Dirt flew through the air in front of the country’s Senate building in Mexico City. On Sunday, cannabis activists set up camp in full view of their elected officials to remind them of their responsibility to legalize the drug — and they brought their plants along with them.
Mexican marijuana activists have been performing even more daring acts of civil disobedience as a legal deadline approaches to legalize recreational cannabis. Several times, they’ve planted seedlings at one of the country’s most iconic landmarks, the Ángel de Independencia.
But by installing a semi-permanent camp in front of the country’s Senate, they have taken the fight to the next level.
After setting up their tents, one of the activists’ first steps was to accommodate donated cannabis seeds and seedlings in the plaza’s garden plots. What they billed as the country’s first non-clandestine cannabis garden in nearly 100 years of prohibition is intended to serve as an educational tool for the passers-by on one of Mexico City’s busiest pedestrian intersections.
Their temporary community is dubbed Plantón 420, “plantón” being the word for a kind of semi-permanent camp-in that is a popular Latin American protest technique. Blocks away from the weed activists’ set-up is the years-old plantón of the parents of the 41 students who were arrested and disappeared in the town of Ayotzinapa in 2014.
Plantón 420 occupies a small plaza on Avenida Insurgentes and Paseo de la Reforma, directly in front of the country’s Senate. The plan is to hold the space until recreational cannabis is legalized.
The new residents have proclaimed that the area is a cannabis consumption “tolerance zone,” and are encouraging the general public to come spend time at the Plantón — and to bring their weed.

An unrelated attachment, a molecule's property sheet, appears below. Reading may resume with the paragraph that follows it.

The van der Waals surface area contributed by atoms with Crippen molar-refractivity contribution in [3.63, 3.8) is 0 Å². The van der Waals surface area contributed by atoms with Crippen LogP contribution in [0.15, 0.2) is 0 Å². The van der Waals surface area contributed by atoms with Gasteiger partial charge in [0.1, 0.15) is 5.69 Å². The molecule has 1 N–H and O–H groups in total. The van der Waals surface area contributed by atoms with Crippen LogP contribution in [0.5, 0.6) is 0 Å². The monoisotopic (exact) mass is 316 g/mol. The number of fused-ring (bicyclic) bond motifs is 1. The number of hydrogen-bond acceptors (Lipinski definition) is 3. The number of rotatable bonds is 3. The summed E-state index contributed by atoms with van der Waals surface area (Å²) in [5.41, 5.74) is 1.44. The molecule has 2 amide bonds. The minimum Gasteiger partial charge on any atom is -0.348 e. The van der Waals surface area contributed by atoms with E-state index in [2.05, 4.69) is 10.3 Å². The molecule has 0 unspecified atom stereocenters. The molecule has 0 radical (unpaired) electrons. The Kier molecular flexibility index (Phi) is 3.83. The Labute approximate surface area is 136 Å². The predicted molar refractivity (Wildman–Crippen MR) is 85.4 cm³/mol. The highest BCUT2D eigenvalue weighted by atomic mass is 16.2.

“We are a social group who is discriminated against, and we cannot remain hidden from the law,” says activist Pier Hernández, a psychology student who has been camping at the site since Tuesday. “I want to proclaim my protest against the appropriation of cannabis by the pharmaceutical companies. I want the cannabis to be for my people.”
Cannabis Activism in Mexico
Many cannabis activists have been dismayed at early drafts of legalization legislation, which they say fail to recognize the constitutional rights afforded by the Supreme Court.
Some of the bills that have been proposed by members of President Andres Manuel Lopez Obrador’s Morena Party include obligatory permits to use marijuana, a government monopoly on cultivation, and harsh limits on the number of plants allowed for personal cultivation.
Public programming at Plantón 420 will be taking place on Tuesdays and Thursdays from 2-7 p.m., including live music and workshops on cannabis history, user rights, and cultivation techniques.
Activist Enrique Espinosa works with the Movimiento Cannábico Mexicano [Mexican Cannabis Movement] is the plantón’s director of programming. “We’d like to extend a cordial invitation with #venirafumaresayudar [a hashtag now associated with the camp that translates to “coming by to smoke helps”],” he told High Times.
“The public now has a space to smoke without being stigmatized, detained, or criminalized. Those who don’t consume marijuana are invited to come inform themselves, and to leave behind the stigmatization of cannabis users and this noble plant.”
Anti-cannabis stigma still runs high in Mexico, where drug war violence has claimed untold lives. But the country’s weed activists hope that the plantón will help to show the general public that marijuana is nothing to be afraid of — indeed, that it’s their right to be able to grow and consume the plant.
And they hope that the Mexican lawmakers who work in the building behind them will keep that mind when they finally lay down legalization.
“We want to make it clear that human rights don’t require a license,” says Hernández.